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Will a $1.6 billion highway save Central Florida's Wekiva River -- or doom it?

Kevin Spear, Orlando Sentinel on

Published in Science & Technology News

The new and extraordinary superhighway conceived as the savior of the imperiled Wekiva River has begun to reveal itself to environmentalists as the threat they had feared all along.

Completing the $1.6 billion Wekiva Parkway was a marathon, spanning decades of tough talks and compromise.

Road builders and developers crusaded for the road to complete the 111-mile beltway around Orlando. Environmentalists and rural residents warned it would rip a destructive gash across the Wekiva and pump cookie-cutter housing into the region’s most cherished and valuable wild place.

Today, the parkway, about 20 miles north of Orlando, stands as a tribute to environmental correctness. It features enormous wildlife underpasses, extensive fencing to hold black bears from harm’s way, a city’s worth of bat houses and a trio of bridges that soar over the river without touching its currents of spring water.

Despite the apparent accomplishment, a proposed and controversial development of nearly 2,000 homes is now stirring fears about what’s in store for the fragile river and its surrounding landscape.

The parkway, completed in January, churns with a rising count of nearly 80,000 vehicles daily, outpacing pre-construction projections significantly.

Near one of its exits and eight miles west of the river is a 466-acre tract in Sorrento, a Lake County community of about 300 homes. Its owners are proposing to add 1,725 new homes and 350,000 square feet of commercial space, a development called Hillcrest.

Hillcrest’s justification, according to its application for Lake County’s approval, is the “pressure for growth in this area” caused by the Wekiva Parkway.

Environmentalists aren’t trying to stop the Hillcrest development, but they are trying to modify it. They regard the current proposal as a highly visible and precedent-setting attempt to dodge development safeguards embedded 20 years ago in the celebrated agreement authorizing parkway construction and river protections.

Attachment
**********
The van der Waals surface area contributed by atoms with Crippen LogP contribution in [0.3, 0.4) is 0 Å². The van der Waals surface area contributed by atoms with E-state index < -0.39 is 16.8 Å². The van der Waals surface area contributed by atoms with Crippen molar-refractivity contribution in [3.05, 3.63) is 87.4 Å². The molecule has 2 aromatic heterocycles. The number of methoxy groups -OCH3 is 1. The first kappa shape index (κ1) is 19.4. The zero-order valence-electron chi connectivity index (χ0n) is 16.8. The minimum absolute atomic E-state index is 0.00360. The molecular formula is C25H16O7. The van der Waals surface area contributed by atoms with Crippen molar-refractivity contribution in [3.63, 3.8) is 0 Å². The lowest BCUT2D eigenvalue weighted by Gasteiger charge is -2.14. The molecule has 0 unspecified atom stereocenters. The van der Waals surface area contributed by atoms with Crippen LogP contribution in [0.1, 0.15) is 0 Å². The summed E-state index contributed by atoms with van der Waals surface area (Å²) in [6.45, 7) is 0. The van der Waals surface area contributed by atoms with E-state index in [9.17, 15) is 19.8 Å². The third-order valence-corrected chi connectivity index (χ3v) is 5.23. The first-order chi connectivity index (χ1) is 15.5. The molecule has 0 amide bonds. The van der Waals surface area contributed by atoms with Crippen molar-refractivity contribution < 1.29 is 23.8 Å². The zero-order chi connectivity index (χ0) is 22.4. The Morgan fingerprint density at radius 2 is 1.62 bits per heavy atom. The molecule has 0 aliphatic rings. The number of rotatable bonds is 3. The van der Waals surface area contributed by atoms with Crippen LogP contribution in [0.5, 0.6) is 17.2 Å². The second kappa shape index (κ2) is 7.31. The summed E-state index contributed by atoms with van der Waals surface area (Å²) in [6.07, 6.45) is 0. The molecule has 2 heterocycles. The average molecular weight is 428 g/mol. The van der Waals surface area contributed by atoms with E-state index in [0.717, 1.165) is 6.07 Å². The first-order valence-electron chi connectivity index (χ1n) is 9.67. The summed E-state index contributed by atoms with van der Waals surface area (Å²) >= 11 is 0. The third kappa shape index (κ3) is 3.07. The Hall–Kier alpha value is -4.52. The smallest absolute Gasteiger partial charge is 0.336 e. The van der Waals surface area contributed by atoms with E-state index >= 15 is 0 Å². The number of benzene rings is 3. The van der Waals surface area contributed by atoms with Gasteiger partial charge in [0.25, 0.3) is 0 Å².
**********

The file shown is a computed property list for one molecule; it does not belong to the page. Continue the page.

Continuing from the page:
Audubon of Florida and Friends of the Wekiva River contend that Hillcrest’s plans portend a flood of loosely regulated and badly done development that could put a death squeeze on the serpentine Wekiva and its adjoining springs and wetland forests.

“Death by a thousand cuts,” said Friends of the Wekiva board member Cindy Newton.

To a remarkable degree, the Hillcrest controversy centers on public trust and echoes the angst arising over Split Oak Forest, which is southeast of Orlando’s airport and targeted for an expressway.

Both call into question how much and for how long government officials can be entrusted with protecting natural lands, particularly those facing sprawling growth and the roads that come with it.

“Apparently the half life of a conservation area is about 20 years, when few elected officials remember why it was important to protect an important resource,” said Clay Henderson, an environmental lawyer, writer and member of many public and private conservation organizations. “Here’s an important state resource now open to the whims of local officials.”

The scale and intensity of Hillcrest aren’t remarkable for Lake County, where the winds of development are at gale disruption.

Among Florida’s fastest growing counties, Lake’s population has nearly doubled in the past two decades, pushing to 390,000 residents and triggering backlash over ugly traffic and loss of charm.

“There’s this perception that if the area behind your house is woods then it’s always going to be woods,” said Laura Jones Smith, a member of the Lake County’s planning and zoning board for the past decade. “Unfortunately, that’s almost never the case.”

Her concern for the Hillcrest proposal was that it initially lacked specifics and commitments. “That wasn’t helping surrounding residents understand what to expect,” Smith said.

Ultimately, Hillcrest’s developers were able to craft their proposal to receive a recommendation for approval from the planning and zoning board. But when the development proposal advanced to county commissioners in April for initial consideration, it met a buzzsaw of opposition that continues today.

Some residents resent that commissioners are poised to betray their longstanding belief that Sorrento would grow with mom-and-pop shops and perhaps hundreds of homes rather than more than 1,700.

Sorrento and neighboring Mount Plymouth are still sleepy places along County Road 46, a state road prior to the parkway, where drivers slow somewhat. Back streets are skinny, paved and rutted dirt, passing horse pasture, a goat ranch, sinkholes, vacant and wooded lots, ranchettes, some tumbledown dwellings, tidy bits of suburbia and a few mini mansions.